By Theo Helm
JOURNAL REPORTER

Many Republicans have traditionally said they would rather leave more decisions to the states, not the federal government.

But not when it comes to gay marriage.

That change is clear in the 5th Congressional District, where all the Republican candidates support a constitutional amendment defining marriage as a union between a man and a woman.

That comes even though most of them - including Ed Broyhill, state Sen. Virginia Foxx, Jay Helvey, Winston-Salem City Council Member Vernon Robinson and Nathan Tabor - consider themselves pro-states' rights./a>


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Gay marriage bans clear lower house
(AU)


The federal government's controversial plans to ban gay couples from marrying and adopting children from overseas were passed by parliament's lower house.

After a heated debate, the government used its numbers to defeat a series of amendments proposed by Labor and get the legislation passed.

The legislation will now be debated in the Senate.


Labor had strongly opposed the ban on gay couples adopting children from overseas in the Marriage Legislation Amendment Bill 2004.



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1913 law center of gay marriage battle
By LISA MARIE PANE
ASSOCIATED PRESS WRITER

BOSTON -- A 1913 law that went virtually unnoticed for almost a century may take center stage in the battle over gay marriage in Massachusetts.

The law prohibits clerks from issuing licenses to couples if the marriage would not be legal in their home state.

After the state's Supreme Judicial Court ruled in November that same-sex couples had a right to marry, Gov. Mitt Romney used the 1913 law to block out-of-state couples from exchanging vows in Massachusetts.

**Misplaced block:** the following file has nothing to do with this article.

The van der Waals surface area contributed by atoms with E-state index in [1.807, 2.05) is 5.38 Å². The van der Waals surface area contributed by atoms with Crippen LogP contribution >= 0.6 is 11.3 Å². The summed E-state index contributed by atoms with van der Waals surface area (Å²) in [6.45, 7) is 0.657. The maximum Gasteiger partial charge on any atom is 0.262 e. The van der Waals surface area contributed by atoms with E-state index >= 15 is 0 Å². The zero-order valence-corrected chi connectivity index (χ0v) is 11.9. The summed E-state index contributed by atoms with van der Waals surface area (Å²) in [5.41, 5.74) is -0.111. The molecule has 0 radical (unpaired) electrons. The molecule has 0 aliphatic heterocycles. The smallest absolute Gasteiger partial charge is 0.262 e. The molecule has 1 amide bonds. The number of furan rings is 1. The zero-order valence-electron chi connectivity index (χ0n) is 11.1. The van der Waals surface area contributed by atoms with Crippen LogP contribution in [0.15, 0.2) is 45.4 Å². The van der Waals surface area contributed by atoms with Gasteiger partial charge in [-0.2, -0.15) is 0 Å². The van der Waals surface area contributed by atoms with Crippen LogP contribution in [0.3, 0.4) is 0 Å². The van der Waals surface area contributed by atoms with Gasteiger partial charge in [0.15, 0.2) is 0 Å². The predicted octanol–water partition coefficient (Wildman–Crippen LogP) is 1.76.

Gay rights advocates contend the law is unconstitutional. They also said it's discriminatory to enforce it against gay couples when heterosexual couples from out-of-state were rarely, if ever, challenged over the past several decades.



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Lover Cop Now Prime Suspect In College Student's Murder 
by 365Gay.com Newscenter Staff


(Columbia, Missouri) A married Columbia police officer who was having a secret affair with a gay college student is now the prime in his murder.

The body of 23 year old Jesse Valencia was discovered June 6 on the lawn of a home about a block from his apartment near the campus of the University of Missouri-Columbia.  An autopsy showed that his throat had been slashed.

The last time anyone saw him was about 3:30 the previous morning as he left a party off campus.

Shortly after the investigation into the killing began friends of Valencia said he was having a secret affair with a police officer. The friends told homicide investigators that the officer had arrested Valencia on April 18 for interfering with officers responding to a peace disturbance in the area. The friends said the officer then started visiting Valencia’s apartment.